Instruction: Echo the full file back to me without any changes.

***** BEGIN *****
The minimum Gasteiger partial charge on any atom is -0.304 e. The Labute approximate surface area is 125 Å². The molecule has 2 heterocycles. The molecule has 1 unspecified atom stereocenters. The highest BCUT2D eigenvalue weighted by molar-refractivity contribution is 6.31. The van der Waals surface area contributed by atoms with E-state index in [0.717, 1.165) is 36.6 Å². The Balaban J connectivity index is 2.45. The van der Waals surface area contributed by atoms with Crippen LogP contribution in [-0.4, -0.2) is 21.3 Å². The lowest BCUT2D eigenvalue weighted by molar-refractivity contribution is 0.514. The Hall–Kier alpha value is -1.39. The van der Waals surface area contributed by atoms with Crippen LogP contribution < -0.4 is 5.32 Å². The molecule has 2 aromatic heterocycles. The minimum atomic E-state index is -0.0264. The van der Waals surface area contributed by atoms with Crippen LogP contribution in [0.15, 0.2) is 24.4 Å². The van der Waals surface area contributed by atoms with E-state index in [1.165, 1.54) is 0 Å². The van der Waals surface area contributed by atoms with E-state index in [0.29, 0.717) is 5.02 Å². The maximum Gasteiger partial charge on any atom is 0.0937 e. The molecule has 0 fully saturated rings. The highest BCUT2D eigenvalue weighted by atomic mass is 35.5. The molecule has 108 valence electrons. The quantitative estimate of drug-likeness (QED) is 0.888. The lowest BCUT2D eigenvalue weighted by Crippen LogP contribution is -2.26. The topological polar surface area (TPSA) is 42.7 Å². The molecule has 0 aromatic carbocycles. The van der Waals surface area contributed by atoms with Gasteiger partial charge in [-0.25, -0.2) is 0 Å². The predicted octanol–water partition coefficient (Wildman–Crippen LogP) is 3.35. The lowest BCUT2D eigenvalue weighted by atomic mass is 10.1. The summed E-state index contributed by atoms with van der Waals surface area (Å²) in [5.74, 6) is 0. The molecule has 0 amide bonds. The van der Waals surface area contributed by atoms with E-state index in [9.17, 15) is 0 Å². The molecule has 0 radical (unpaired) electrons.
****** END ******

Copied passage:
The minimum Gasteiger partial charge on any atom is -0.304 e. The Labute approximate surface area is 125 Å². The molecule has 2 heterocycles. The molecule has 1 unspecified atom stereocenters. The highest BCUT2D eigenvalue weighted by molar-refractivity contribution is 6.31. The van der Waals surface area contributed by atoms with E-state index in [0.717, 1.165) is 36.6 Å². The Balaban J connectivity index is 2.45. The van der Waals surface area contributed by atoms with Crippen LogP contribution in [-0.4, -0.2) is 21.3 Å². The lowest BCUT2D eigenvalue weighted by molar-refractivity contribution is 0.514. The Hall–Kier alpha value is -1.39. The van der Waals surface area contributed by atoms with Crippen LogP contribution < -0.4 is 5.32 Å². The molecule has 2 aromatic heterocycles. The minimum atomic E-state index is -0.0264. The van der Waals surface area contributed by atoms with Crippen LogP contribution in [0.15, 0.2) is 24.4 Å². The van der Waals surface area contributed by atoms with E-state index in [1.165, 1.54) is 0 Å². The van der Waals surface area contributed by atoms with E-state index in [0.29, 0.717) is 5.02 Å². The maximum Gasteiger partial charge on any atom is 0.0937 e. The molecule has 0 fully saturated rings. The highest BCUT2D eigenvalue weighted by atomic mass is 35.5. The molecule has 108 valence electrons. The quantitative estimate of drug-likeness (QED) is 0.888. The lowest BCUT2D eigenvalue weighted by Crippen LogP contribution is -2.26. The topological polar surface area (TPSA) is 42.7 Å². The molecule has 0 aromatic carbocycles. The van der Waals surface area contributed by atoms with Gasteiger partial charge in [-0.25, -0.2) is 0 Å². The predicted octanol–water partition coefficient (Wildman–Crippen LogP) is 3.35. The lowest BCUT2D eigenvalue weighted by atomic mass is 10.1. The summed E-state index contributed by atoms with van der Waals surface area (Å²) in [5.74, 6) is 0. The molecule has 0 amide bonds. The van der Waals surface area contributed by atoms with E-state index in [9.17, 15) is 0 Å². The molecule has 0 radical (unpaired) electrons.